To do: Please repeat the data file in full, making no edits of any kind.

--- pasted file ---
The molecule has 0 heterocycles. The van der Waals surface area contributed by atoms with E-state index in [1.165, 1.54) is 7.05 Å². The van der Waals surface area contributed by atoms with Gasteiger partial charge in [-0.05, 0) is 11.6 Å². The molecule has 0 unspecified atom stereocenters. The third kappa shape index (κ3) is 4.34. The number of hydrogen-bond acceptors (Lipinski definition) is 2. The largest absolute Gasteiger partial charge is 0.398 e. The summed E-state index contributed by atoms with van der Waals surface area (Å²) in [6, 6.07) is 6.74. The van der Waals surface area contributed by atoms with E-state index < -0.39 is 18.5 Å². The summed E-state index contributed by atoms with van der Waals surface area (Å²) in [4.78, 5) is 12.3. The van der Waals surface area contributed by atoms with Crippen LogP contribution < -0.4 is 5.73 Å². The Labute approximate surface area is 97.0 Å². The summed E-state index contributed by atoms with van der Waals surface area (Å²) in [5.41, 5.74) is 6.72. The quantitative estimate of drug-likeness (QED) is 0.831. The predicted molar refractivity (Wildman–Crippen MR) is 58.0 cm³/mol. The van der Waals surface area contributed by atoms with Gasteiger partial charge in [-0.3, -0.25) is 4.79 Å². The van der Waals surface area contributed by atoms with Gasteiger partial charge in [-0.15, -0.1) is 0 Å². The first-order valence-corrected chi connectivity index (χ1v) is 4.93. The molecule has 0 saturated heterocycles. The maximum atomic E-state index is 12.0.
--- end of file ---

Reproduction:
The molecule has 0 heterocycles. The van der Waals surface area contributed by atoms with E-state index in [1.165, 1.54) is 7.05 Å². The van der Waals surface area contributed by atoms with Gasteiger partial charge in [-0.05, 0) is 11.6 Å². The molecule has 0 unspecified atom stereocenters. The third kappa shape index (κ3) is 4.34. The number of hydrogen-bond acceptors (Lipinski definition) is 2. The largest absolute Gasteiger partial charge is 0.398 e. The summed E-state index contributed by atoms with van der Waals surface area (Å²) in [6, 6.07) is 6.74. The van der Waals surface area contributed by atoms with E-state index < -0.39 is 18.5 Å². The summed E-state index contributed by atoms with van der Waals surface area (Å²) in [4.78, 5) is 12.3. The van der Waals surface area contributed by atoms with Crippen LogP contribution < -0.4 is 5.73 Å². The Labute approximate surface area is 97.0 Å². The summed E-state index contributed by atoms with van der Waals surface area (Å²) in [5.41, 5.74) is 6.72. The quantitative estimate of drug-likeness (QED) is 0.831. The predicted molar refractivity (Wildman–Crippen MR) is 58.0 cm³/mol. The van der Waals surface area contributed by atoms with Gasteiger partial charge in [-0.3, -0.25) is 4.79 Å². The van der Waals surface area contributed by atoms with Gasteiger partial charge in [-0.15, -0.1) is 0 Å². The first-order valence-corrected chi connectivity index (χ1v) is 4.93. The molecule has 0 saturated heterocycles. The maximum atomic E-state index is 12.0.